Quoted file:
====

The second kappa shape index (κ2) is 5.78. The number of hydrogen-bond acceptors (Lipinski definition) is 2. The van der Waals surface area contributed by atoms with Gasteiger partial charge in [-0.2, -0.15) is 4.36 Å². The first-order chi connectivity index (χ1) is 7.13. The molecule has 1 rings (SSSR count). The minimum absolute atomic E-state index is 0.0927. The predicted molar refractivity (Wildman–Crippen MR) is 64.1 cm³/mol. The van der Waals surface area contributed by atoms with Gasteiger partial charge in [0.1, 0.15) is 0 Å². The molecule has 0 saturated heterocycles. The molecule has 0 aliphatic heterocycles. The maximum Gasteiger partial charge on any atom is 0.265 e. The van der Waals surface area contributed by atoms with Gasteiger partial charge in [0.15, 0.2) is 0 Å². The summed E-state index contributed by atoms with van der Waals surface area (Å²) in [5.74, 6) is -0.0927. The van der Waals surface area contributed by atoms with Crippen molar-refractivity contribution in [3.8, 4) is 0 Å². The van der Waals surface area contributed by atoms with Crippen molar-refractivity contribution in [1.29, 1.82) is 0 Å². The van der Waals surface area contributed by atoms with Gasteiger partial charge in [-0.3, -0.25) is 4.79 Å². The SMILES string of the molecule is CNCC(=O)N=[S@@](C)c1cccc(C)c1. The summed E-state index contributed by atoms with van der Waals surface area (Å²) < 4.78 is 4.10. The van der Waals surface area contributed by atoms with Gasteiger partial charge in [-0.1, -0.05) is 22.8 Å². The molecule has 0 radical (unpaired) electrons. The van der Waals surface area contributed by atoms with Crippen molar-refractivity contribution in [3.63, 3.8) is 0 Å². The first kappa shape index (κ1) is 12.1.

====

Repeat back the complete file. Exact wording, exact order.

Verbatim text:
The second kappa shape index (κ2) is 5.78. The number of hydrogen-bond acceptors (Lipinski definition) is 2. The van der Waals surface area contributed by atoms with Gasteiger partial charge in [-0.2, -0.15) is 4.36 Å². The first-order chi connectivity index (χ1) is 7.13. The molecule has 1 rings (SSSR count). The minimum absolute atomic E-state index is 0.0927. The predicted molar refractivity (Wildman–Crippen MR) is 64.1 cm³/mol. The van der Waals surface area contributed by atoms with Gasteiger partial charge in [0.1, 0.15) is 0 Å². The molecule has 0 saturated heterocycles. The molecule has 0 aliphatic heterocycles. The maximum Gasteiger partial charge on any atom is 0.265 e. The van der Waals surface area contributed by atoms with Gasteiger partial charge in [0.15, 0.2) is 0 Å². The summed E-state index contributed by atoms with van der Waals surface area (Å²) in [5.74, 6) is -0.0927. The van der Waals surface area contributed by atoms with Crippen molar-refractivity contribution in [3.8, 4) is 0 Å². The van der Waals surface area contributed by atoms with Crippen molar-refractivity contribution in [1.29, 1.82) is 0 Å². The van der Waals surface area contributed by atoms with Gasteiger partial charge in [-0.3, -0.25) is 4.79 Å². The SMILES string of the molecule is CNCC(=O)N=[S@@](C)c1cccc(C)c1. The summed E-state index contributed by atoms with van der Waals surface area (Å²) < 4.78 is 4.10. The van der Waals surface area contributed by atoms with Gasteiger partial charge in [-0.1, -0.05) is 22.8 Å². The molecule has 0 radical (unpaired) electrons. The van der Waals surface area contributed by atoms with Crippen molar-refractivity contribution in [3.63, 3.8) is 0 Å². The first kappa shape index (κ1) is 12.1.